A federal court has ruled that a Catholic hospital violated the Affordable Care Act (ACA) by denying a transgender man gender-affirming healthcare.
The ruling in the District Court of Maryland found that St. Joseph Medical Center, which merged with the University of Maryland Medical System (UMMS) in 2012 and is located in suburban Baltimore, could not legally deny a transgender individual care simply because of their gender identity. According to The Hill:
“Judge Deborah K. Chasanow ruled that UMMS and St. Joseph Medical Center had violated Section 1557 of the Affordable Care Act – which prohibits discrimination in health care on the basis of sex – in denying Hammons [the patient] a hysterectomy simply because he is transgender. . .
“‘The undisputed facts establish that the decision to cancel Mr. Hammons’ hysterectomy pursuant to a policy that prohibits gender-affirming care was discrimination on the basis of his sex,’ Chasanow wrote.
“UMMS had tried to remove itself as a defendant in Hammons’ case, arguing that only the funding recipient for the ‘specific discriminatory program’ – which in this case is St. Joseph Medical Center – is liable under Section 1557.
“Chasanow on Friday denied that claim, arguing that UMMS is ‘undoubtedly’ engaged in the business of providing health care through its network of hospitals.”
Jesse Hammons, who is trans, has been represented by the American Civil Liberties Union since the lawsuit began in 2020. ACLU senior staff attorney Joshua Block argued that the ruling was a positive step in the broader debate over whether Catholic hospitals should be allowed to merge with public institutions. Block stated:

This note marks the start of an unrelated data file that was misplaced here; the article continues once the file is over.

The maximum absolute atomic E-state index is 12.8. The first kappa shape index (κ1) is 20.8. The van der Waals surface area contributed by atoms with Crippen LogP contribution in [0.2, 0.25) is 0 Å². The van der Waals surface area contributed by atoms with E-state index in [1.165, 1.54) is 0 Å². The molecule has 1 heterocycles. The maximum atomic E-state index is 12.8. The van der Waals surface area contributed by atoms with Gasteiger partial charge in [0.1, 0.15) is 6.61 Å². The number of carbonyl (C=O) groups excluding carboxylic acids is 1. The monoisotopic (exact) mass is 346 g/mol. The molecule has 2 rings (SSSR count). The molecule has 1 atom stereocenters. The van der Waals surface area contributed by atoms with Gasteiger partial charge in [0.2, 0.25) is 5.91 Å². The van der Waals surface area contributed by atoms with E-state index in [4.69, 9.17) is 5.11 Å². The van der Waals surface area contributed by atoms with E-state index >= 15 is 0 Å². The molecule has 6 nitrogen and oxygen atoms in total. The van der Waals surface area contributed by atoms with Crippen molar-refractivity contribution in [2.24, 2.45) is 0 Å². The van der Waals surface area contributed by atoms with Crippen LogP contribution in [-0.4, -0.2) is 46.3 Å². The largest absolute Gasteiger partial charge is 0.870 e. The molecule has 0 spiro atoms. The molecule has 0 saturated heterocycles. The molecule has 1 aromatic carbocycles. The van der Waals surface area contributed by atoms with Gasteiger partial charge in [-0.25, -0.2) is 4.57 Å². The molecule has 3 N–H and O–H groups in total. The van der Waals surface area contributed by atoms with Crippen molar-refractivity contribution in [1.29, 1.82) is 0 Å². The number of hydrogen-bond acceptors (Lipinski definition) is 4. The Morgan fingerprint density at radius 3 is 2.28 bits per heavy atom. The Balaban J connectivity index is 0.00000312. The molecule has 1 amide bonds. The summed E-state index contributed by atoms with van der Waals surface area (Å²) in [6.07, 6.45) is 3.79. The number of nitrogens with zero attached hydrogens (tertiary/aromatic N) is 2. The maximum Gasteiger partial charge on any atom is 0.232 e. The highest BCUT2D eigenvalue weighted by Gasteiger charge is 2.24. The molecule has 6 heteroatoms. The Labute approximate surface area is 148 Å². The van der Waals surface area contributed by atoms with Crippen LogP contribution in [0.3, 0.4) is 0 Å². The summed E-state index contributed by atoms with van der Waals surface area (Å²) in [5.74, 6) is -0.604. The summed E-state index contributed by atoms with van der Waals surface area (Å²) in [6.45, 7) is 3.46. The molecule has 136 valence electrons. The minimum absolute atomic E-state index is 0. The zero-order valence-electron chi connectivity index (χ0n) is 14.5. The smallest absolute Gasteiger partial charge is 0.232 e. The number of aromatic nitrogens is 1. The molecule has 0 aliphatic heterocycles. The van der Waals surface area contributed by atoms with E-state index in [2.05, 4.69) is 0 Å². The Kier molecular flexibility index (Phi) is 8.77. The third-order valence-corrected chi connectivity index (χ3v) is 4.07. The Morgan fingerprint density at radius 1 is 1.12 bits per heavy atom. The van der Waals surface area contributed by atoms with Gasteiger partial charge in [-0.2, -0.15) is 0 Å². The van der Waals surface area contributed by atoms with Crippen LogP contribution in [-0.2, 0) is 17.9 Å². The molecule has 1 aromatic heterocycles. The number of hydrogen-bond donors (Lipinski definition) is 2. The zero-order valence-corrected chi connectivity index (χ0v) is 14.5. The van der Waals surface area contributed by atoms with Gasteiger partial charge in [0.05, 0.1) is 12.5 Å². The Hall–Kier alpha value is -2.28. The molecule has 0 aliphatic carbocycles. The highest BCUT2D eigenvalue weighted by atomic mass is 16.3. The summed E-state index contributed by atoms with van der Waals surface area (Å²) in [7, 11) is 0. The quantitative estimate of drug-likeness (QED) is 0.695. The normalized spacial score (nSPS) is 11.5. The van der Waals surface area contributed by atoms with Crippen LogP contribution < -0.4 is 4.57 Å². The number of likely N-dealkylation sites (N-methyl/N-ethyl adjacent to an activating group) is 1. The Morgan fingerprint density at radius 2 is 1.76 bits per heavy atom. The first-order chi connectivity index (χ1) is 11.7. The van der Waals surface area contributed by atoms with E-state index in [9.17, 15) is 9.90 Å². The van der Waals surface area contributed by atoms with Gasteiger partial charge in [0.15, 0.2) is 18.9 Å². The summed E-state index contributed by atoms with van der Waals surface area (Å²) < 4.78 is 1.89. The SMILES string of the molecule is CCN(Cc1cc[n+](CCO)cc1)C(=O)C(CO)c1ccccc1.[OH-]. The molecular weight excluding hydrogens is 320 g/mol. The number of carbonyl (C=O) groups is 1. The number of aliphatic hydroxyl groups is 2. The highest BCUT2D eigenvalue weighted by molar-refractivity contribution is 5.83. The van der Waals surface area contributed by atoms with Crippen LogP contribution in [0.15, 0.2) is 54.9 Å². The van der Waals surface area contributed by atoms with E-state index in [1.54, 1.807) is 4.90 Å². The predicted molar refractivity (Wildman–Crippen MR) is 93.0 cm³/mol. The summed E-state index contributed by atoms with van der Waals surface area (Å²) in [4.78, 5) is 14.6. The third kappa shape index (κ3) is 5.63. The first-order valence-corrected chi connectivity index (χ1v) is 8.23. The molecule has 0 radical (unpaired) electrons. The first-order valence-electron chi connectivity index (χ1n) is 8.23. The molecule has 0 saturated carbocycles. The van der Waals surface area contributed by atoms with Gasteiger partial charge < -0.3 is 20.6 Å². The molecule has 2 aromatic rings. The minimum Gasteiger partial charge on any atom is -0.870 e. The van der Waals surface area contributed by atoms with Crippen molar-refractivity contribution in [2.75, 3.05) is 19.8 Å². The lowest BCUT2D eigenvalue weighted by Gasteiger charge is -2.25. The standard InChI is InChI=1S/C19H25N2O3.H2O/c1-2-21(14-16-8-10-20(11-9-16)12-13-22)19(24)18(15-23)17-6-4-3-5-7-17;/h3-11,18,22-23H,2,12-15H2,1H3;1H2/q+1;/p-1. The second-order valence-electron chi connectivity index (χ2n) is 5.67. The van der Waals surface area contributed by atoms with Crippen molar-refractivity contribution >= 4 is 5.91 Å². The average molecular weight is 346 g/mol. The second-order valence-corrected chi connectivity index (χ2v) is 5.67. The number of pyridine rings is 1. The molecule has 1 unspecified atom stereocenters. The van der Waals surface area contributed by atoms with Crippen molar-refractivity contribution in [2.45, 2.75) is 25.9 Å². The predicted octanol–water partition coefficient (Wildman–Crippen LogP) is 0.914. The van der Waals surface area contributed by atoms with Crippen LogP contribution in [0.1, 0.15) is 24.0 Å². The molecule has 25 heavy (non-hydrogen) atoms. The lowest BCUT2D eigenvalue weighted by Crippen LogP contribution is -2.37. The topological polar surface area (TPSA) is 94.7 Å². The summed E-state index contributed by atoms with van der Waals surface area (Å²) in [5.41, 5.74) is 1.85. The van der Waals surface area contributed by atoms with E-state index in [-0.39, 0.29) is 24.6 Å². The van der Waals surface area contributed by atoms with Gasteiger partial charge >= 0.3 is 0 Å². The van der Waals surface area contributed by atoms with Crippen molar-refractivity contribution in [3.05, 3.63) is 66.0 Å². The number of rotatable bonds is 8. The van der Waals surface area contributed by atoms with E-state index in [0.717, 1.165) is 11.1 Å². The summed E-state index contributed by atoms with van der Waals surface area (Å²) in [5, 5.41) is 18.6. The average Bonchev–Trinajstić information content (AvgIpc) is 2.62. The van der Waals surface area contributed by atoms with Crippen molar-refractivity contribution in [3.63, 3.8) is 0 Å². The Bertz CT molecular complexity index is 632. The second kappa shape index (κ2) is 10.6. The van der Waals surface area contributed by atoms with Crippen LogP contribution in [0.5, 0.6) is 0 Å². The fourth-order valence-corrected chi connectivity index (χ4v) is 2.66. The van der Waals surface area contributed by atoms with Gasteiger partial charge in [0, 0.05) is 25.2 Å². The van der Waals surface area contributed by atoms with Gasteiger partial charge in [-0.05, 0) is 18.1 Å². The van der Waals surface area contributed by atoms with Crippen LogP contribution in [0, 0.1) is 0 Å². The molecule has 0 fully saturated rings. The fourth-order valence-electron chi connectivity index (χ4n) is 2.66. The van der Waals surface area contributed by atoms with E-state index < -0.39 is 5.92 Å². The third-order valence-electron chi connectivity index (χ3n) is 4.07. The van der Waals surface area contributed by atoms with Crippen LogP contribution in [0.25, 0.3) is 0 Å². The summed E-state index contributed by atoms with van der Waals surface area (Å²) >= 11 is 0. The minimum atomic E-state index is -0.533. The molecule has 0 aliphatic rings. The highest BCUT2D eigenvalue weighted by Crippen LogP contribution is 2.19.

“‘We’re thankful the court saw through a transparently discriminatory and harmful action by UMMS…The government has no business operating a religious hospital, much less do they have the right to deny transgender patients care they routinely provide to cisgender patients.'”
Hammons was scheduled for a hysterectomy in January of 2020, which is a medically-necessary procedure for some people experiencing gender dysphoria. According to NBC News, he was abruptly told that the hospital would be canceling the procedure, even though the hospital regularly performs hysterectomies.
According to the Washington Post, Gail Cunningham, a senior vice president at the hospital, “ordered the surgery canceled, telling the surgeon that Hammons’ gender dysphoria did not qualify as a sufficient medical reason to authorize the procedure.”
The new ruling is a win for nondiscrimination advocates who argue that Catholic hospitals which utilize public funding (St. Joseph’s received upwards of $40 million in state funding in 2018 according to NBC) cannot violate the ACA’s civil rights protections.
Hospital mergers between public and Catholic systems are commonplace in today’s medical landscape, which has led some policymakers to propose limits on the capacity of these mergers to change the services which physicians are allowed to provide. The Hammons v. UMMS ruling is an important development surrounding these mergers because the court’s opinion finds that a Catholic hospital which receives substantial amounts of taxpayer funding should be regulated in the same manner as public hospitals.
The district court’s ruling in Hammons v. UMMS can ensure that transgender people are not denied critical care. It is unfortunate that a Catholic hospital was not able to recognize the dignity of a patient due to their gender identity. Catholic healthcare services ought to distinguish themselves by providing high-quality, inclusive care to all patients.
—Andru Zodrow (he/him), New Ways Ministry, January 16, 2023